Bicycle Infrastructure

Roads - Rails - Sidewalks - Bikeways
MNdible
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Re: Bicycle Infrastructure.

Postby MNdible » October 1st, 2012, 9:08 am

From the link above:

There was some discussion regarding why the county will not consider the ten foot travel lane. Apparently, some county engineers have concerns that if they allow ten foot travel lanes on Franklin, it would open the door for ten foot travel lanes and bike lanes on a number of future road projects which in turn would invalidate the life work of some engineers who have worked hard to make moving cars safely throughout the city. The public meeting attendees struggled with trying to understand this attitude as clearly the city is shifting from a car dominant to a multi-modal transportation model.

My god, being a Hennepin County engineer must be a thankless job. If it wouldn't be a waste of money to go back and fix it, I'd be inclined to have them go ahead and stripe the 10' lanes, and then after one winter they could turn it back to something that works in the real world, not just in bicycle fetishists' notebooks.

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FISHMANPET
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Re: Bicycle Infrastructure.

Postby FISHMANPET » October 1st, 2012, 9:23 am

What's wrong with 10' travel lanes, or what's right with them, since there seems to be a pretty strong difference of opinion here.

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woofner
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Re: Bicycle Infrastructure.

Postby woofner » October 1st, 2012, 11:12 am

FISHMANPET wrote:What's wrong with 10' travel lanes, or what's right with them, since there seems to be a pretty strong difference of opinion here.
They work just fine in sleepy towns like Manhattan, but it would be a risk to try them in a city with real traffic like Minneapolis.
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MNdible
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Re: Bicycle Infrastructure.

Postby MNdible » October 1st, 2012, 11:35 am

Manhattan also features five lane wide one ways, so I'm not sure it's really a very good comparison here.

We're talking about a ROW-constrained street that's going to have two way traffic, on-street parking, badly plowed snowbanks, and an active city bus pulling in and out of bus stops. In this scenario, no, 10' lanes aren't adequate.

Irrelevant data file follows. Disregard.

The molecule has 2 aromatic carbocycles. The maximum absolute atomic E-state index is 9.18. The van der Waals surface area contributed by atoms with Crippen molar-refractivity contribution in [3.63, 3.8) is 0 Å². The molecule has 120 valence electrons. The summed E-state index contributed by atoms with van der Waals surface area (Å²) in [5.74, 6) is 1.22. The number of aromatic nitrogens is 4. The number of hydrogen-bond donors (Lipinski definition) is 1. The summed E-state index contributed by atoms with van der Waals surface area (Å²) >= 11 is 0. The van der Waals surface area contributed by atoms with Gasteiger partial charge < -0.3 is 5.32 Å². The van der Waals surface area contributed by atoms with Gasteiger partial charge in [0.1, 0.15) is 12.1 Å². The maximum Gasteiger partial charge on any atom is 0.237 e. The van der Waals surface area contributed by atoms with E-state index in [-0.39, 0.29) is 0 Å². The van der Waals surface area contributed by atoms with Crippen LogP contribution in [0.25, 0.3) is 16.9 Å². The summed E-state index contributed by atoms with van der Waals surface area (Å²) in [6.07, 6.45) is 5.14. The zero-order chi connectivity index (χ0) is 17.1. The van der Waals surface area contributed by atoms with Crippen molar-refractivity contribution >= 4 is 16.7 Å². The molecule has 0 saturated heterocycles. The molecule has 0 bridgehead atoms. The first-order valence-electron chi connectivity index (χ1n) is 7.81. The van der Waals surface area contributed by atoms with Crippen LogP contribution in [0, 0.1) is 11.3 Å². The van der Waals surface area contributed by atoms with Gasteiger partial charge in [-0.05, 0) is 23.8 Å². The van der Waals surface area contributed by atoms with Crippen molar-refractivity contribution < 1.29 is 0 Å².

If I had my druthers, I'd move the bikes to 24th and use any street cross section on Franklin that we can spare to make the sidewalks something approaching adequate.

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Re: Bicycle Infrastructure.

Postby Minneapolisite » October 1st, 2012, 6:09 pm

Franklin Ave really doesn't have much to warrant bike lanes anywhere near destination-filled strips like Lyndale (which aren't due to get any) on the stretch east of Nicollet and west of Seward, which already has bike lanes on Franklin *and* destinations for people to bike to. I've been thinking about which side street(s) would be best for east-west traffic north of the greenway and 22nd could easily be a bike boulevard since it already has low traffic and is a narrow street (would require a two-way conversion of that short one-way block east of Hennepin, while 25th already has speed humps along Mueller Park. 24th could have bike lanes westbound, but eastbound lanes would have to be on a different street and traffic is heavier and moves faster here than the other options. Franklin also has some curb bump-outs which would presumably intrude where the bike lanes would be.

Uptown46
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Re: Bicycle Infrastructure.

Postby Uptown46 » October 1st, 2012, 7:20 pm

Transit for Livable Communities has been saying that Franklin has the highest bicycle counts of any street in the city without bicycle lanes. The Minneapolis Bicycle Coalition has made Franklin a top priority this year for advocating bicycle improvements. Franklin has the connections across Hiawatha and 35W so it continues to serve as an important connection in south Minneapolis. The Franklin Planning Study addresses the bump outs between Chicago and Bloomington- they determined that bike lanes could fit even with the bump outs remaining. Also 24th is planned to be a bike boulevard with construction this year or more likely next summer.

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Re: Bicycle Infrastructure.

Postby ECtransplant » October 1st, 2012, 10:26 pm

MNdible wrote:We're talking about a ROW-constrained street that's going to have two way traffic, on-street parking, badly plowed snowbanks, and an active city bus pulling in and out of bus stops. In this scenario, no, 10' lanes aren't adequate.
We could always get rid of the on street parking to free up some room . . .

MNdible
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Re: Bicycle Infrastructure.

Postby MNdible » October 1st, 2012, 10:51 pm

Of course, that would require entirely reconstructing Franklin east of Chicago, so that probably doesn't make much sense. Also, having on-street parking is beneficial to pedestrians and businesses. But bikes are more important, no doubt.

Another option would be to have bikes use the apparently soon-to-open bike boulevard on 24th Street.

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Re: Bicycle Infrastructure.

Postby PhilmerPhil » October 1st, 2012, 11:53 pm

I don't think many people on this forum understand how great of an impact that people friendly streets with safe and user friendly bike facilities have onthe livability and quality of life in the city. There are others that do a much better job of explaining it than I can, namely Gil Penalosa, and you should check some of it out.

This is not just about bike lanes for the cyclists. This is about improving our cities and making our neighborhoods more attractive for everyone--old and young, rich and poor, cyclists or not.

I would try to go into more depth and provide some outside sources, but it's late and I am doing this from my phone. I'll save that for another post.